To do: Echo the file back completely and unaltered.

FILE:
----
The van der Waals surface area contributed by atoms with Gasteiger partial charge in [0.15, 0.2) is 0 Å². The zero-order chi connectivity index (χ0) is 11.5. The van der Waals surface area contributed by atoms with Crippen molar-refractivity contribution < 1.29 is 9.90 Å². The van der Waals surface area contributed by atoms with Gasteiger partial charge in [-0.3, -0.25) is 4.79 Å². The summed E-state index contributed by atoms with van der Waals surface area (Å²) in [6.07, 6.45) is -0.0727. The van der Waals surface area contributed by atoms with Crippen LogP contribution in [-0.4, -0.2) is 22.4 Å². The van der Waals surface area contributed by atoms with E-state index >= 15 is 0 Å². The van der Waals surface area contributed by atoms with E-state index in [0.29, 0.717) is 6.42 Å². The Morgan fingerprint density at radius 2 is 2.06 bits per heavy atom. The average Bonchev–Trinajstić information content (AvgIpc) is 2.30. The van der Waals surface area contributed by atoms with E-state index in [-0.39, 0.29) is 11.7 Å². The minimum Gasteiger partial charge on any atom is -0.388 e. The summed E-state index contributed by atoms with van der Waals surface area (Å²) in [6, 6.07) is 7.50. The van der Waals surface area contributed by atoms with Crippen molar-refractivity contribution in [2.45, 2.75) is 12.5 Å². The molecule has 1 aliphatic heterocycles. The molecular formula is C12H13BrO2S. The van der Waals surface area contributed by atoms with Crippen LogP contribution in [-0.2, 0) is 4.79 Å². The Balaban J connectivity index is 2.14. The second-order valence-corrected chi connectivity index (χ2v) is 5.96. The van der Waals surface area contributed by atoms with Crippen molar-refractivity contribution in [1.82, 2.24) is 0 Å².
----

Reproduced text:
The van der Waals surface area contributed by atoms with Gasteiger partial charge in [0.15, 0.2) is 0 Å². The zero-order chi connectivity index (χ0) is 11.5. The van der Waals surface area contributed by atoms with Crippen molar-refractivity contribution < 1.29 is 9.90 Å². The van der Waals surface area contributed by atoms with Gasteiger partial charge in [-0.3, -0.25) is 4.79 Å². The summed E-state index contributed by atoms with van der Waals surface area (Å²) in [6.07, 6.45) is -0.0727. The van der Waals surface area contributed by atoms with Crippen LogP contribution in [-0.4, -0.2) is 22.4 Å². The van der Waals surface area contributed by atoms with E-state index >= 15 is 0 Å². The van der Waals surface area contributed by atoms with E-state index in [0.29, 0.717) is 6.42 Å². The Morgan fingerprint density at radius 2 is 2.06 bits per heavy atom. The average Bonchev–Trinajstić information content (AvgIpc) is 2.30. The van der Waals surface area contributed by atoms with E-state index in [-0.39, 0.29) is 11.7 Å². The minimum Gasteiger partial charge on any atom is -0.388 e. The summed E-state index contributed by atoms with van der Waals surface area (Å²) in [6, 6.07) is 7.50. The van der Waals surface area contributed by atoms with Crippen molar-refractivity contribution in [2.45, 2.75) is 12.5 Å². The molecule has 1 aliphatic heterocycles. The molecular formula is C12H13BrO2S. The van der Waals surface area contributed by atoms with Crippen LogP contribution in [-0.2, 0) is 4.79 Å². The Balaban J connectivity index is 2.14. The second-order valence-corrected chi connectivity index (χ2v) is 5.96. The van der Waals surface area contributed by atoms with Crippen molar-refractivity contribution in [1.82, 2.24) is 0 Å².